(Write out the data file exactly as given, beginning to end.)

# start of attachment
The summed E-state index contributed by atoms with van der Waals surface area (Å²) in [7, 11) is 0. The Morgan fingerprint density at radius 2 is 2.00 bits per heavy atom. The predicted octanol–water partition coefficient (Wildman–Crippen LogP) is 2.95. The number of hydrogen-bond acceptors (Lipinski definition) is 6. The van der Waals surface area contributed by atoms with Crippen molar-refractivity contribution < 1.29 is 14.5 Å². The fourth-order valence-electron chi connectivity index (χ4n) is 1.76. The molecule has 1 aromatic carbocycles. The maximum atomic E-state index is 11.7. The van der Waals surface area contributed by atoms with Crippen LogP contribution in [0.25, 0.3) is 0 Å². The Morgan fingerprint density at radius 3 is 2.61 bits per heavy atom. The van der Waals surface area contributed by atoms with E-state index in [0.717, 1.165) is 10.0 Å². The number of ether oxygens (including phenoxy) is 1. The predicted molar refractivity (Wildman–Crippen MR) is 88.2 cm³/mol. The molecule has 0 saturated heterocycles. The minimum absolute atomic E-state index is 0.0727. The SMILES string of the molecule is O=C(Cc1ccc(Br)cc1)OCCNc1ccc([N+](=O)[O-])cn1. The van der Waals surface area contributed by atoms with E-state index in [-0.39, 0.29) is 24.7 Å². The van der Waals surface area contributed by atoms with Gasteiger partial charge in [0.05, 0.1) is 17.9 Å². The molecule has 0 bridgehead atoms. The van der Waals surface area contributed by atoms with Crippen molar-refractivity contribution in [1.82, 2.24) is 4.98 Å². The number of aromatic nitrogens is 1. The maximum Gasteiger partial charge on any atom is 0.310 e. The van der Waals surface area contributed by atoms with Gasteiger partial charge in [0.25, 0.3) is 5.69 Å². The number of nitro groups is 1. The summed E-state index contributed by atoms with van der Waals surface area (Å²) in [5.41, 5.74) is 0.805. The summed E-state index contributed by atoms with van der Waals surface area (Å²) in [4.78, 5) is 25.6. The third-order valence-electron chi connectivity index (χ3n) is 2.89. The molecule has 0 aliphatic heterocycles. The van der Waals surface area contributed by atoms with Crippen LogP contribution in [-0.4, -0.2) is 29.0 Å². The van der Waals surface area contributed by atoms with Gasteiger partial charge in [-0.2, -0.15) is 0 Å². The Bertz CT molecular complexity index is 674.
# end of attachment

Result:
The summed E-state index contributed by atoms with van der Waals surface area (Å²) in [7, 11) is 0. The Morgan fingerprint density at radius 2 is 2.00 bits per heavy atom. The predicted octanol–water partition coefficient (Wildman–Crippen LogP) is 2.95. The number of hydrogen-bond acceptors (Lipinski definition) is 6. The van der Waals surface area contributed by atoms with Crippen molar-refractivity contribution < 1.29 is 14.5 Å². The fourth-order valence-electron chi connectivity index (χ4n) is 1.76. The molecule has 1 aromatic carbocycles. The maximum atomic E-state index is 11.7. The van der Waals surface area contributed by atoms with Crippen LogP contribution in [0.25, 0.3) is 0 Å². The Morgan fingerprint density at radius 3 is 2.61 bits per heavy atom. The van der Waals surface area contributed by atoms with E-state index in [0.717, 1.165) is 10.0 Å². The number of ether oxygens (including phenoxy) is 1. The predicted molar refractivity (Wildman–Crippen MR) is 88.2 cm³/mol. The molecule has 0 saturated heterocycles. The minimum absolute atomic E-state index is 0.0727. The SMILES string of the molecule is O=C(Cc1ccc(Br)cc1)OCCNc1ccc([N+](=O)[O-])cn1. The van der Waals surface area contributed by atoms with E-state index in [-0.39, 0.29) is 24.7 Å². The van der Waals surface area contributed by atoms with Gasteiger partial charge in [0.05, 0.1) is 17.9 Å². The molecule has 0 bridgehead atoms. The van der Waals surface area contributed by atoms with Crippen molar-refractivity contribution in [1.82, 2.24) is 4.98 Å². The number of aromatic nitrogens is 1. The maximum Gasteiger partial charge on any atom is 0.310 e. The van der Waals surface area contributed by atoms with Gasteiger partial charge in [0.25, 0.3) is 5.69 Å². The number of nitro groups is 1. The summed E-state index contributed by atoms with van der Waals surface area (Å²) in [5.41, 5.74) is 0.805. The summed E-state index contributed by atoms with van der Waals surface area (Å²) in [4.78, 5) is 25.6. The third-order valence-electron chi connectivity index (χ3n) is 2.89. The molecule has 0 aliphatic heterocycles. The van der Waals surface area contributed by atoms with Crippen LogP contribution in [-0.4, -0.2) is 29.0 Å². The van der Waals surface area contributed by atoms with Gasteiger partial charge in [-0.2, -0.15) is 0 Å². The Bertz CT molecular complexity index is 674.